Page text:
Extreme heat is an increasing climate risk due to climate change and the urban heat island (UHI) effect and can jeopardize points of dispensing (PODs) for COVID-19 vaccination distribution and broader public health emergency preparedness (PHEP) response operations. These PODs were often located on large parking lot sites with high heat severity and did not take heat mitigation or management strategies into account for unacclimated workers and volunteers. To investigate the personal heat exposure of workers, volunteers, and clients at three PODs in Tucson, Arizona, we collected ambient air temperatures, wet bulb globe temperatures (WBGT), surface temperatures, and thermal images. We also made qualitative observations and compared data against daily meteorological records. Ambient air temperatures at all three PODs exceeded the meteorological recorded high. WBGT on average were 8°F (4.4 °C) higher in full sun locations than shaded locations such as tents. Evaporative cooling decreased ambient air temperatures by 2°F (1.2 °C) when placed one per tent, but decreased ambient air temperatures by 7°F (3.9 °C) when placed en masse in a larger tent. Vehicle surface temperatures exceeded recommended safe limits of 140°F (60 °C) at all three sites, with a maximum temperature recorded at 170.9°F (77.2 °C). Public health professionals should consider heat resilience, including heat mitigation and management measures, in POD and PHEP response operations to reduce exposure. This includes considering the UHI effect in the siting of PODs, applying heat mitigation strategies in the design of PODs such as the adaptive use of solar panels for shading, and improving heat safety guidance for workers and volunteers.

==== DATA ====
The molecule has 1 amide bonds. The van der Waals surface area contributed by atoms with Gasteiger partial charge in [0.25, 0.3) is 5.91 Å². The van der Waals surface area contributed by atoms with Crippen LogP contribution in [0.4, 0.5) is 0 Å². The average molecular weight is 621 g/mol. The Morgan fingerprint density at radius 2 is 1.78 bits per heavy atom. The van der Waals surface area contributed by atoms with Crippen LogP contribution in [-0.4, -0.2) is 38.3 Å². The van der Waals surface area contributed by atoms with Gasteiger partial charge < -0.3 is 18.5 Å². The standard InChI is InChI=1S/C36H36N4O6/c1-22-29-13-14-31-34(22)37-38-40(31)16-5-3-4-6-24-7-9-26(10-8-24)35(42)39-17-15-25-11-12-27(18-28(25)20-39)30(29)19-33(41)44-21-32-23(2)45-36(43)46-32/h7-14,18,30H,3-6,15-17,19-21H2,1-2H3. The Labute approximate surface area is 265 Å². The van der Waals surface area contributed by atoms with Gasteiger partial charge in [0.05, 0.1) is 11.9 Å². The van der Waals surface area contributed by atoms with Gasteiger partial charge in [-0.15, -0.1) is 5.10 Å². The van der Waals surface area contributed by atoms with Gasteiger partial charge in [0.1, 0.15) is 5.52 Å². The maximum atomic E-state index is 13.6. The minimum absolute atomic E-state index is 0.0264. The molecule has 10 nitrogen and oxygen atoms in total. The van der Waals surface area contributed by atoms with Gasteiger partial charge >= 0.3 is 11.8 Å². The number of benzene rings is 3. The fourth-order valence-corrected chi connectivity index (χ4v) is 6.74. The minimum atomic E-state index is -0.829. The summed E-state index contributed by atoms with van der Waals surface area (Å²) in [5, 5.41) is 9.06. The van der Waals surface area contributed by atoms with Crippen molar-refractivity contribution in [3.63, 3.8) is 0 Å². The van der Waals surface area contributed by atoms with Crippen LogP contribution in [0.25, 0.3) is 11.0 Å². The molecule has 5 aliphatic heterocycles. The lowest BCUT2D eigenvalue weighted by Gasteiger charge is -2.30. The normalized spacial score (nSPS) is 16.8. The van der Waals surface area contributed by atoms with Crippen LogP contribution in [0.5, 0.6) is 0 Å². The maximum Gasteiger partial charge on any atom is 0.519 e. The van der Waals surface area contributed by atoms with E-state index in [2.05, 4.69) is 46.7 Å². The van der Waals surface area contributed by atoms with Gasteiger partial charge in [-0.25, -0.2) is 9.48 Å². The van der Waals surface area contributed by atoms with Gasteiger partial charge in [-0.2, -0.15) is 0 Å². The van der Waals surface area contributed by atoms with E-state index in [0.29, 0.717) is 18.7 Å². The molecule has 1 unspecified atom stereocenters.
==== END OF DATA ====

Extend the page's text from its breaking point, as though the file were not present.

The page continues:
The Journal of Climate Change and Health, Volume 4, 2021,100043,